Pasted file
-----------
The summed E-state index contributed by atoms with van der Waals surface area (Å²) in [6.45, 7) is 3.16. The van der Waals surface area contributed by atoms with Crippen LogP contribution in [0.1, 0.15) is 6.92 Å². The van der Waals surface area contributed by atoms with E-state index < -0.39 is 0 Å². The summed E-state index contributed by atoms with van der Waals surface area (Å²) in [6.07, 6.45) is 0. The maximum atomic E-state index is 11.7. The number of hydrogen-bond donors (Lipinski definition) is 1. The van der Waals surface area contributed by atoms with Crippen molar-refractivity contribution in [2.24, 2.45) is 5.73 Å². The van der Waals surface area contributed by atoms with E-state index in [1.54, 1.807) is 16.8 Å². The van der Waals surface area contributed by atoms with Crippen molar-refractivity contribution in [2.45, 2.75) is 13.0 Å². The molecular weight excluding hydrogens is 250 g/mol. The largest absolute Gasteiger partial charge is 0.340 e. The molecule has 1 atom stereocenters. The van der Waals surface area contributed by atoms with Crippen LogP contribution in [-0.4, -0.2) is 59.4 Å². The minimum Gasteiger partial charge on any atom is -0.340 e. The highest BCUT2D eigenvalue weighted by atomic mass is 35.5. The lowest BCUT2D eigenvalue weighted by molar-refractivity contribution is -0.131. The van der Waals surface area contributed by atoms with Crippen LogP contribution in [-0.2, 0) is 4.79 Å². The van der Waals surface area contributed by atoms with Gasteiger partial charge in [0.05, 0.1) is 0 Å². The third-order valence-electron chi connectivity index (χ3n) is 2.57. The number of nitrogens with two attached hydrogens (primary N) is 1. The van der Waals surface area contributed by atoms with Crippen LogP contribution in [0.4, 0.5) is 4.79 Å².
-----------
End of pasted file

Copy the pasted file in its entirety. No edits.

The summed E-state index contributed by atoms with van der Waals surface area (Å²) in [6.45, 7) is 3.16. The van der Waals surface area contributed by atoms with Crippen LogP contribution in [0.1, 0.15) is 6.92 Å². The van der Waals surface area contributed by atoms with E-state index < -0.39 is 0 Å². The summed E-state index contributed by atoms with van der Waals surface area (Å²) in [6.07, 6.45) is 0. The maximum atomic E-state index is 11.7. The number of hydrogen-bond donors (Lipinski definition) is 1. The van der Waals surface area contributed by atoms with Crippen molar-refractivity contribution in [2.24, 2.45) is 5.73 Å². The van der Waals surface area contributed by atoms with E-state index in [1.54, 1.807) is 16.8 Å². The van der Waals surface area contributed by atoms with Crippen molar-refractivity contribution in [2.45, 2.75) is 13.0 Å². The molecular weight excluding hydrogens is 250 g/mol. The largest absolute Gasteiger partial charge is 0.340 e. The molecule has 1 atom stereocenters. The van der Waals surface area contributed by atoms with Crippen LogP contribution in [-0.4, -0.2) is 59.4 Å². The minimum Gasteiger partial charge on any atom is -0.340 e. The highest BCUT2D eigenvalue weighted by atomic mass is 35.5. The lowest BCUT2D eigenvalue weighted by molar-refractivity contribution is -0.131. The van der Waals surface area contributed by atoms with Crippen LogP contribution in [-0.2, 0) is 4.79 Å². The van der Waals surface area contributed by atoms with Gasteiger partial charge in [0.05, 0.1) is 0 Å². The third-order valence-electron chi connectivity index (χ3n) is 2.57. The number of nitrogens with two attached hydrogens (primary N) is 1. The van der Waals surface area contributed by atoms with Crippen LogP contribution in [0.4, 0.5) is 4.79 Å².